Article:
Following the rural-cemetery credo, Falconer incorporated ponds, paths and expansive lawns into his design to achieve the look and feel of a park. Greenhouses and a fountain were added later. All are still visible today. Subsequent purchases of adjacent properties eventually expanded the cemetery to three times its original size. The additions blend seamlessly with the original layout of the cemetery. Eighty of the 300 total acres currently remain undeveloped and are reserved for the future.
Testament to the institution’s strong leadership and tremendous staying power is Allegheny Cemetery’s remarkable recovery from the devastating microburst that struck Pittsburgh on May 31, 2002. Visitors today won’t even notice that many old trees were uprooted and hundreds more damaged, so determined were the trustees not to let a mere storm redefine this venerable landmark.
The main buildings of Allegheny Cemetery are all clustered near its perimeters and gates, leaving the interior of this majestic landscape and its sweeping views uninterrupted except by monuments and topography. Paths may seem maze-like at first, but you really can’t get lost for any length of time. All roads uphill lead to Penn Avenue and Bloomfield; all those downhill will eventually return you to Butler Street in Lawrenceville.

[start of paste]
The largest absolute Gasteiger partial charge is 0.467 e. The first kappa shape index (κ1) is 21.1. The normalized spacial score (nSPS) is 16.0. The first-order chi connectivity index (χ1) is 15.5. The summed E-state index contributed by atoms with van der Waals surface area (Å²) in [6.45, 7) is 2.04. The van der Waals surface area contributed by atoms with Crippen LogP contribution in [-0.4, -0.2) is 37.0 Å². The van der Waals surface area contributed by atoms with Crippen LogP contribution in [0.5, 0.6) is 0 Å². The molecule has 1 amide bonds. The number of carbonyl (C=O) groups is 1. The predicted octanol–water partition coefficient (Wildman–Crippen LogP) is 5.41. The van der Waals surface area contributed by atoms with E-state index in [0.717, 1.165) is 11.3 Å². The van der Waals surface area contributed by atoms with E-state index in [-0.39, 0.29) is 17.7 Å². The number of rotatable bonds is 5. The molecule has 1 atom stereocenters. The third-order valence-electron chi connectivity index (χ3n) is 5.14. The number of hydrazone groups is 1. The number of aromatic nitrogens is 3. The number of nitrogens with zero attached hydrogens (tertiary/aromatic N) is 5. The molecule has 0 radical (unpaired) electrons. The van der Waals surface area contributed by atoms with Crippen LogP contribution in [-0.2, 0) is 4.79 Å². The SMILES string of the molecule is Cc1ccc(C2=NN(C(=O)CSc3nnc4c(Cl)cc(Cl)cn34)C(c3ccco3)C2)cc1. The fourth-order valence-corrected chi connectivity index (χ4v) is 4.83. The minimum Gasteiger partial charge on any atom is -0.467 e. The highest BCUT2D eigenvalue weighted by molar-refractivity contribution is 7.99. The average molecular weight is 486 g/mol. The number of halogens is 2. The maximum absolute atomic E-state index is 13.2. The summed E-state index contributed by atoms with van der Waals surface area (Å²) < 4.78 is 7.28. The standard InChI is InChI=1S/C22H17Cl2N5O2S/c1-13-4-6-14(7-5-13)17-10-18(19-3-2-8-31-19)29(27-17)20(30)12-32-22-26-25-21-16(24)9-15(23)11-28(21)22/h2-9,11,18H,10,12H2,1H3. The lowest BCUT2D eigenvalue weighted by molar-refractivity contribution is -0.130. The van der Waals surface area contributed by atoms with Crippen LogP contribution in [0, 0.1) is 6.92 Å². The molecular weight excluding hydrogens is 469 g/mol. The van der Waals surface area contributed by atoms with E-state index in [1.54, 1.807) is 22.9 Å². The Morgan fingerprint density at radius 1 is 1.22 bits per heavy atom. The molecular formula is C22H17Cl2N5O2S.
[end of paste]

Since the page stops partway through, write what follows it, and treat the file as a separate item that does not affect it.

Stone bell towers anchor the cemetery’s entrances and welcome guests. The structure on Butler Street contains an 8,000-pound bell, crafted specifically for this cemetery and bell tower. In the past, the bell was rung to announce funerals. The Penn Avenue tower can be dramatically illuminated at night and houses a carillon.
Though an allée of enormous sugar-maple trees obstructs the view of the Penn Avenue tower from the cemetery side, it stands like a beacon when viewed through the bare branches in winter.
In the aggregate, Allegheny Cemetery is a microcosm of Pittsburgh’s natural beauty, with a compelling connection to its distinguished past. Beyond that, it’s simply a lovely and restful place to spend a summer afternoon. Pack a lunch, toss a stadium blanket over your shoulder and escape the hustle and bustle of life by enjoying the countryside in the city.
Occasional antique roses thrive in Homewood Cemetery, here, adorning one of its most picturesque monuments.
It only took 30 years for cemetery professionals to realize that rural cemeteries, with their carefully designed landscapes and natural plantings, were extremely time-consuming and costly to maintain. A backlash to these demands, combined with a labor shortage caused by the Civil War, sparked the Lawn-Park Cemetery movement in cemetery thinking. Homewood Cemetery, founded in Pittsburgh’s East End in 1878, is a fine example of that emergent style.
Lawn-park cemeteries were often smaller than the grand rural cemeteries that preceded them. At 200 acres, Homewood doesn’t seem small when you’re lost in it, but it’s relatively compact in comparison to Allegheny.
While green is still the predominant color, vast expanses of grass—rather than trees—dominate the landscape in many sections of Homewood. Families are discouraged from personalizing their plots by planting shrubs or hedges. Trees and other landscape features, such as ponds, are carefully sited and scattered sparsely around the grounds.
Rules regarding monument size and placement are more rigid here than at the Allegheny Cemetery. A glance at a map of Homewood reveals as formal a grid as rolling hills and winding roads permit. These guidelines make it somewhat easier for grounds crews with modern mowing equipment to navigate tightly spaced rows.